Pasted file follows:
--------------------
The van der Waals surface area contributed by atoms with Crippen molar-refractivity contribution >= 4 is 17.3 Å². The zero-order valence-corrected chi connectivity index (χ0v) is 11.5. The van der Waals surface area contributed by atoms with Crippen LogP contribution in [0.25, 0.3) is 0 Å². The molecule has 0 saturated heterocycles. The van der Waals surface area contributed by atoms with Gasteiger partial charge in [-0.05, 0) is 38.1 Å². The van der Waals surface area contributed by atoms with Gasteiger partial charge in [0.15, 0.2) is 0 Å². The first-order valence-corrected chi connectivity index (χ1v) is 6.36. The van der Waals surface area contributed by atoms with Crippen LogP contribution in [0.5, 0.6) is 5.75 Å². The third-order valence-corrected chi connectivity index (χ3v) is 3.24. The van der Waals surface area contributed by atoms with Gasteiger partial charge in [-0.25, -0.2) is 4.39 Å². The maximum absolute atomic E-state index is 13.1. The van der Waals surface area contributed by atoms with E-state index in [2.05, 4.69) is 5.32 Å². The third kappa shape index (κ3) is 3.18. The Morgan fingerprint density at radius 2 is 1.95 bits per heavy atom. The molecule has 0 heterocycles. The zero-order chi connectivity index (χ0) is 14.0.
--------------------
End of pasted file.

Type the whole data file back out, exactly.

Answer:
The van der Waals surface area contributed by atoms with Crippen molar-refractivity contribution >= 4 is 17.3 Å². The zero-order valence-corrected chi connectivity index (χ0v) is 11.5. The van der Waals surface area contributed by atoms with Crippen LogP contribution in [0.25, 0.3) is 0 Å². The molecule has 0 saturated heterocycles. The van der Waals surface area contributed by atoms with Gasteiger partial charge in [-0.05, 0) is 38.1 Å². The van der Waals surface area contributed by atoms with Gasteiger partial charge in [0.15, 0.2) is 0 Å². The first-order valence-corrected chi connectivity index (χ1v) is 6.36. The van der Waals surface area contributed by atoms with Crippen LogP contribution in [0.5, 0.6) is 5.75 Å². The third-order valence-corrected chi connectivity index (χ3v) is 3.24. The van der Waals surface area contributed by atoms with Gasteiger partial charge in [-0.25, -0.2) is 4.39 Å². The maximum absolute atomic E-state index is 13.1. The van der Waals surface area contributed by atoms with E-state index in [2.05, 4.69) is 5.32 Å². The third kappa shape index (κ3) is 3.18. The Morgan fingerprint density at radius 2 is 1.95 bits per heavy atom. The molecule has 0 heterocycles. The zero-order chi connectivity index (χ0) is 14.0.